Todd McVicker opens his message, "Doormat" by mentioning an event that was held at Victory World Church called, "Your Final Destination". It is a full fledged production about the way people in the world struggle with problems, both as Christians and nonchristians. In the play, some of the characters die and you see interpretations of their after-life based on the life they lived here.
This play got Todd thinking about how we all live. Generally, we feel pretty good about our lives and we think that we can pretty much handle things, but God wants so much more for us. He offers an abundance in heaven and our current world. He invites us to live and walk with Him in joy. But often times, after we've become Christians and some time passes, the "Honeymoon" with Christ is over. We then start to think that we are living a flat-line faith walk.
In the "Song of Solomon", which is a collection of about eight chapters, it talks about a love story with King Solomon and a poor servant girl. In this story, a relationship develops between the two and you begin to see the intricacies and struggles of this simple relationship. Yet this story is a metaphor of God and our relationship with Him. Studying the story in these passages, we get a glimpse of God's heart.
In the first chapter, the girl says, "I know that I am dark, but I am lovely", meaning that she knows that, compared to a king, she is not much to look at. Yet she knows that she is beautiful in Solomon's eyes. Then she asks where he plans to lead his flock (his people). Knowing the potential that he sees in her, she asks him why she cannot be in his flock. The king responds by telling her that she can. She just needs to "follow the path of (his) people." This may well be symbolic of the church today in that, if we want to pursue a relationship with God, He tells us to follow His people (sometimes that's the church).
Each night, when Todd and his wife are putting their daughter to bed, they read a bible story to her. Recently, they were reading about how Jesus was going into a town and ten lepers came up to Him. They asked to be healed and Jesus tells them to go and be seen by a priest, which they do. The lepers are then healed. A while later, one of the lepers comes back to thank Jesus. Christ responds to the him by saying he will be blessed because he was the only leper to thank Him for changing their lives! Showing gratefulness and humility is only one part of any relationship, but they are particularly applicable in how we see our role the local church.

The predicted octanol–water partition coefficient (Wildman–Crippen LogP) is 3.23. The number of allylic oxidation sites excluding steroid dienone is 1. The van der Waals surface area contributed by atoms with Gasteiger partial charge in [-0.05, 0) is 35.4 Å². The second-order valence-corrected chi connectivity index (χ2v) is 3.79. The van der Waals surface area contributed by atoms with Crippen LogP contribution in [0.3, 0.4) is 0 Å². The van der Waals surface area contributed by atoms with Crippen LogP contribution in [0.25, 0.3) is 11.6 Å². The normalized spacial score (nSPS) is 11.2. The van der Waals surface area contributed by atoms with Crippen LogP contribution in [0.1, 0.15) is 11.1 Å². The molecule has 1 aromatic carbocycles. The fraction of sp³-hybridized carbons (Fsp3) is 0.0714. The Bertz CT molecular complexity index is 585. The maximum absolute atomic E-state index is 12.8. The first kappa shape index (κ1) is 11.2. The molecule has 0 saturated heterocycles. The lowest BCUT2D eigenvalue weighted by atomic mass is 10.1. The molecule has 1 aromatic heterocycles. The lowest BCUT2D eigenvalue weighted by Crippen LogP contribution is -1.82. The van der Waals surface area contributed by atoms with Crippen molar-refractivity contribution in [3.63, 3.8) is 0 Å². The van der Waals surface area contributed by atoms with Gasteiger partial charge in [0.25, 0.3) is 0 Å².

In another instance, Todd's family was talking about for what they were thankful to God. Various things were brought up about life, such as trials, relatives and children. But the conclusion Todd drew while mulling over this question was that the thing he was most thankful for was the church. Todd was saved in church. He met his wife in church. He was married in church. He was given a platform to minister in the church and his heart has been molded to pursue God in the church.
The servant girl in the story of Solomon was invited into the king's palace. It was a place of promise and a place of security. In the chapter that follows, love abounds. There is talk about flowers, fields, apple trees, doves and gazelles. It's the familiar communication we experience when we fall in love.
But, like in most relationships, a chapter three of this story comes. It starts with the servant girl, who has wondered back out of the palace and has lost a sense of where she is. She then begins yearning for her "missing" lover, roaming the streets in vain. So, what happened here? This woman suddenly realizes she's not connected to her lover. Sometimes we wake up and realize we aren't really connected anymore to our Lord. We start heading right back to where we came from, usually out of fear or frustration. But, it's not long before we realize we're not going to find Him in our old way of living. The watchmen stop the woman in the street and she asks if they have seen her lover. The watchmen, symbolic of the church, are the protectors in the streets and they guide her back to the palace. A little while later, in chapter four, the woman finds the king and won't let him go.